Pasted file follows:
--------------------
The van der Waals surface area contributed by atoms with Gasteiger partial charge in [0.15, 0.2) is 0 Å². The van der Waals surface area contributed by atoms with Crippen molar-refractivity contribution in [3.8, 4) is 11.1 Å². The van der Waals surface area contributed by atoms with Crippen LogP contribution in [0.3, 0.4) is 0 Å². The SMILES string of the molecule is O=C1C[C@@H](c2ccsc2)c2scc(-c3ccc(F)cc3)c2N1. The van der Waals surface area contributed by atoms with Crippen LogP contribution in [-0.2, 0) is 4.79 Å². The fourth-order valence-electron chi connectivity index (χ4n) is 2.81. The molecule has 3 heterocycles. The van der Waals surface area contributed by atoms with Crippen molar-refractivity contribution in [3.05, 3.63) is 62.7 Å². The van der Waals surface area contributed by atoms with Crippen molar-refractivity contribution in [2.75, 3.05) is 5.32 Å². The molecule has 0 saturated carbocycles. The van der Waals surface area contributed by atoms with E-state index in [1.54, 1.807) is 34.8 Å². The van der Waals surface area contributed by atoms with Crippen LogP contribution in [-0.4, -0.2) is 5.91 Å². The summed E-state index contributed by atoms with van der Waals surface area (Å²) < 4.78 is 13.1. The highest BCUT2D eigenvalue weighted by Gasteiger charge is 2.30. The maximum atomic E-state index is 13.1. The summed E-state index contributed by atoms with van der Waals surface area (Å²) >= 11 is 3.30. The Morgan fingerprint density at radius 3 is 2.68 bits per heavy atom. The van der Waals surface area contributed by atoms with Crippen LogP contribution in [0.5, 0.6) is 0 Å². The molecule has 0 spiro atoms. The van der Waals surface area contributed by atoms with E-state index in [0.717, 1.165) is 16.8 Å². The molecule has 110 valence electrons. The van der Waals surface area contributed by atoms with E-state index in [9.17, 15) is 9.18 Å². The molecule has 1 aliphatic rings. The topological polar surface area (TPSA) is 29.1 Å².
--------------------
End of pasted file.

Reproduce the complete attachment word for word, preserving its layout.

The van der Waals surface area contributed by atoms with Gasteiger partial charge in [0.15, 0.2) is 0 Å². The van der Waals surface area contributed by atoms with Crippen molar-refractivity contribution in [3.8, 4) is 11.1 Å². The van der Waals surface area contributed by atoms with Crippen LogP contribution in [0.3, 0.4) is 0 Å². The SMILES string of the molecule is O=C1C[C@@H](c2ccsc2)c2scc(-c3ccc(F)cc3)c2N1. The van der Waals surface area contributed by atoms with Crippen LogP contribution in [-0.2, 0) is 4.79 Å². The fourth-order valence-electron chi connectivity index (χ4n) is 2.81. The molecule has 3 heterocycles. The van der Waals surface area contributed by atoms with Crippen molar-refractivity contribution in [3.05, 3.63) is 62.7 Å². The van der Waals surface area contributed by atoms with Crippen molar-refractivity contribution in [2.75, 3.05) is 5.32 Å². The molecule has 0 saturated carbocycles. The van der Waals surface area contributed by atoms with E-state index in [1.54, 1.807) is 34.8 Å². The van der Waals surface area contributed by atoms with Crippen LogP contribution in [-0.4, -0.2) is 5.91 Å². The summed E-state index contributed by atoms with van der Waals surface area (Å²) < 4.78 is 13.1. The highest BCUT2D eigenvalue weighted by Gasteiger charge is 2.30. The maximum atomic E-state index is 13.1. The summed E-state index contributed by atoms with van der Waals surface area (Å²) >= 11 is 3.30. The Morgan fingerprint density at radius 3 is 2.68 bits per heavy atom. The van der Waals surface area contributed by atoms with Crippen LogP contribution in [0.5, 0.6) is 0 Å². The molecule has 0 spiro atoms. The van der Waals surface area contributed by atoms with E-state index in [0.717, 1.165) is 16.8 Å². The molecule has 110 valence electrons. The van der Waals surface area contributed by atoms with E-state index in [9.17, 15) is 9.18 Å². The molecule has 1 aliphatic rings. The topological polar surface area (TPSA) is 29.1 Å².